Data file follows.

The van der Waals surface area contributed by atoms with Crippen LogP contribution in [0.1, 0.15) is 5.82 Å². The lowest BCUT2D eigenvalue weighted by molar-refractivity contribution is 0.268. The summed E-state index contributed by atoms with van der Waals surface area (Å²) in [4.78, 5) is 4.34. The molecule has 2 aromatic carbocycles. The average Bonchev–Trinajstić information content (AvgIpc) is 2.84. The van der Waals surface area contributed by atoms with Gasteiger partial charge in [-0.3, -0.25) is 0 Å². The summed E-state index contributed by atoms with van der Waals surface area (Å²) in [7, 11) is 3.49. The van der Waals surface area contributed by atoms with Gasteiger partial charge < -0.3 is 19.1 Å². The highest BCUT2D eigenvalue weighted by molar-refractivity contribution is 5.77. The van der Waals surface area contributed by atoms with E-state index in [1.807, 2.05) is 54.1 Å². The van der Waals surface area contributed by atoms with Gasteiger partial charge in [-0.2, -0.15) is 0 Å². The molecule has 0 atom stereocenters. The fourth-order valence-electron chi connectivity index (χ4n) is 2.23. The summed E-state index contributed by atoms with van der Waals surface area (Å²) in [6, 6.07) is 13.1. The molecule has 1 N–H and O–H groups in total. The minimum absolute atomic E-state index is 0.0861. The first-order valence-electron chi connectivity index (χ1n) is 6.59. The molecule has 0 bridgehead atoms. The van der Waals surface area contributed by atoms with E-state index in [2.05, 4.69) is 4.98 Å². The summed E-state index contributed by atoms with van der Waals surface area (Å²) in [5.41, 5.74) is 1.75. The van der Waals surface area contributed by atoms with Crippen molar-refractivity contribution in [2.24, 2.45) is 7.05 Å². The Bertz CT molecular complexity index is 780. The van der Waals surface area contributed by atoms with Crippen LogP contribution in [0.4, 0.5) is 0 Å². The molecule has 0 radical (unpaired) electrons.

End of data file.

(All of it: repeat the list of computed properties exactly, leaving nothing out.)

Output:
The van der Waals surface area contributed by atoms with Crippen LogP contribution in [0.1, 0.15) is 5.82 Å². The lowest BCUT2D eigenvalue weighted by molar-refractivity contribution is 0.268. The summed E-state index contributed by atoms with van der Waals surface area (Å²) in [4.78, 5) is 4.34. The molecule has 2 aromatic carbocycles. The average Bonchev–Trinajstić information content (AvgIpc) is 2.84. The van der Waals surface area contributed by atoms with Gasteiger partial charge in [-0.3, -0.25) is 0 Å². The summed E-state index contributed by atoms with van der Waals surface area (Å²) in [7, 11) is 3.49. The van der Waals surface area contributed by atoms with Gasteiger partial charge < -0.3 is 19.1 Å². The highest BCUT2D eigenvalue weighted by molar-refractivity contribution is 5.77. The van der Waals surface area contributed by atoms with E-state index in [1.807, 2.05) is 54.1 Å². The van der Waals surface area contributed by atoms with Gasteiger partial charge in [-0.2, -0.15) is 0 Å². The molecule has 0 atom stereocenters. The fourth-order valence-electron chi connectivity index (χ4n) is 2.23. The summed E-state index contributed by atoms with van der Waals surface area (Å²) in [6, 6.07) is 13.1. The molecule has 1 N–H and O–H groups in total. The minimum absolute atomic E-state index is 0.0861. The first-order valence-electron chi connectivity index (χ1n) is 6.59. The molecule has 0 bridgehead atoms. The van der Waals surface area contributed by atoms with E-state index in [2.05, 4.69) is 4.98 Å². The summed E-state index contributed by atoms with van der Waals surface area (Å²) in [5.41, 5.74) is 1.75. The van der Waals surface area contributed by atoms with Crippen molar-refractivity contribution in [2.24, 2.45) is 7.05 Å². The Bertz CT molecular complexity index is 780. The van der Waals surface area contributed by atoms with Crippen LogP contribution in [0.4, 0.5) is 0 Å². The molecule has 0 radical (unpaired) electrons.